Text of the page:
I'll get to the sad news shortly. Yesterday, the animation class stayed in Lacoste because we ran out of vans. The architecture students have been camped out in the PC lab for the last two weeks (often claiming ALL the PCs and my portable hard drive wasn't working in the Mac lab >.<) working on a project for a competition and the deadline was yesterday, but they were having printing problems so they commandeered the remaining vans that weren't already being used to drive into town to do some printing. We walked across the plateau behind Lacoste to see the attack goose (no, really!) and then down the hill a little where there were some metal sculptures of a marching band walking across a field. We were accompanied by Reid's dog, Ventoux (I learned the spelling! He's named after the big, rocky mountain nearby where they found him.) After that, I crashed for a few hours, then went to the drawing class where Larry's wife Tricia gestured for us for a while so we could draw. After dinner, we watched a series of animated films from NYC independent animators. Some of them were very good, and some managed to offend everyone in the whole room.
Today, after a trip back to Ménerbes in the animation class, my Treasures of Provence class drove out to St-Remy to see the Roman monuments and ruins at Glanum. It is here that my tale turns to one of woe. After seeing the cenotaph (a funerary monument, not to be confused with a mausoleum which is the tomb itself) and triumphal arch known collectively as Les Antiques, we walked over to the ruins of Glanum. While in the vistor's lobby, one of the other girls in the class held up something she had found outside which I instantly recognized as my photo hard drive. Unfortunately, it apparently took a little spill and now no longer works. And further unfortunately, I had not quite yet gotten around to backing up my photos onto a CD or DVD. So, I lost all my pictures from my trip so far in one fell swoop. Very, very disappointing, not just because I lost some great shots (many of which, but not all, I still have the opportunity to re-create) but because I now have no place to store the photos as I pull them off my camera. Fortunately, a couple other students have volunteered space on their drives, but it's still a bit of a loss. But, as bad as I feel, I find it hard to sympathize with myself (is that possible?) because I know it's all my fault, for not making more copies, for bringing the hard drive on a trip, etc., etc., etc. Well, as they say here, C'est la vie!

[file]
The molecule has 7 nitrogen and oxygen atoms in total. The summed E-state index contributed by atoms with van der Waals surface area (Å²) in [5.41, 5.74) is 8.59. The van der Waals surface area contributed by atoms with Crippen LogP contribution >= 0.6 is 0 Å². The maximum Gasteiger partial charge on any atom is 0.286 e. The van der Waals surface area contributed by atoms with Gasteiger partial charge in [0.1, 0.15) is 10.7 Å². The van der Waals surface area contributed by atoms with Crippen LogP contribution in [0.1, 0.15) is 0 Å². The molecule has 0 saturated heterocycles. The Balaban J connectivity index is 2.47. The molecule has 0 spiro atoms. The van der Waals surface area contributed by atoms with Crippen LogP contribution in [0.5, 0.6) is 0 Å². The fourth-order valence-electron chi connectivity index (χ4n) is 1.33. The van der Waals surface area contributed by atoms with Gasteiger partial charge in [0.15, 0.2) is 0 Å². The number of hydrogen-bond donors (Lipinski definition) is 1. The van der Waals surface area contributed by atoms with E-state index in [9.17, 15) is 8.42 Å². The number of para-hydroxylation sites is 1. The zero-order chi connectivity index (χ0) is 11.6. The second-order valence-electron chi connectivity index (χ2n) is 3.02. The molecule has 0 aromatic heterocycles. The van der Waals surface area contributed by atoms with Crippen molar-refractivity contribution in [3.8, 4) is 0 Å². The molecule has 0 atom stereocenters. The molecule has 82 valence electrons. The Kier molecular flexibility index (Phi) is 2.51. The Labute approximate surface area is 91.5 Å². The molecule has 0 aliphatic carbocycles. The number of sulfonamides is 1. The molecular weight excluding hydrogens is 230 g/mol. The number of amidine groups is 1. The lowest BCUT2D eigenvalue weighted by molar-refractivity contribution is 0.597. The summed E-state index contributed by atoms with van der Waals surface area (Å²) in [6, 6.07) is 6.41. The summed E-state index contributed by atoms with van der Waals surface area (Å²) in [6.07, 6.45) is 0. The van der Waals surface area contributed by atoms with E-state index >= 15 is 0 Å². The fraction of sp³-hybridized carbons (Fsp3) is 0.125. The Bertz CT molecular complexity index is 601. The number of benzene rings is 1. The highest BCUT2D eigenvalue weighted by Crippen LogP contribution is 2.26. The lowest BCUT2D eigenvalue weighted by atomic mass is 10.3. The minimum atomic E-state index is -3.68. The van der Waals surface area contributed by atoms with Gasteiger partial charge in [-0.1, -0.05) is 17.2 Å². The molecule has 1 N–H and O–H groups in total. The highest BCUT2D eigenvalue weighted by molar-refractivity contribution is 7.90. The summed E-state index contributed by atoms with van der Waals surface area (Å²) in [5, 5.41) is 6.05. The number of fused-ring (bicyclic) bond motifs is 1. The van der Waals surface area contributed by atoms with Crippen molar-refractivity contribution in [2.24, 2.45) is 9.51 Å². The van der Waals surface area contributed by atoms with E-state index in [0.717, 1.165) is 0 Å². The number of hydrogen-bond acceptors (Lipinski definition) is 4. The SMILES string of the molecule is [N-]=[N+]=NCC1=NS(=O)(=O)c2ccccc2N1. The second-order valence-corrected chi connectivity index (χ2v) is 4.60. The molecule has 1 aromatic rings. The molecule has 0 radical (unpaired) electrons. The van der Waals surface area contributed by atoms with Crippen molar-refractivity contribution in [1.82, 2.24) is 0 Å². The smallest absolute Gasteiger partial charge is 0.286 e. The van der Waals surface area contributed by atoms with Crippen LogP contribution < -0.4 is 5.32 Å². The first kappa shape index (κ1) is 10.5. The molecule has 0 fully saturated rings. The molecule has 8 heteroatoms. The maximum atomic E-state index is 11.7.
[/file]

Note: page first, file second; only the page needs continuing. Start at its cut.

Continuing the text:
At any rate, I still enjoyed the site. The cenotaph is thought to be a memorial to Caiius and Lucius Caesar, adopted sons of Augustus Caesar (through a somewhat tenuous link based on the inscription, "Sextius, Lucius, Marcus, sons of Gaius of the Julii family, to their parents.") These were the same two for whom the Maison Carrée temple in Nîmes was built. The cenotaph was originally topped by a stone pine cone. The triumphal arch probably commemorates the victory of Julius Caesar over his rival Pompey. The memorials, both two of the best preserved in the world, along with the ruins of the town, are further significant because of the fact that they are in a "dead" location, i.e., they are not surrounded by modern buildings such as those of Nîmes, Arles, Rome, etc.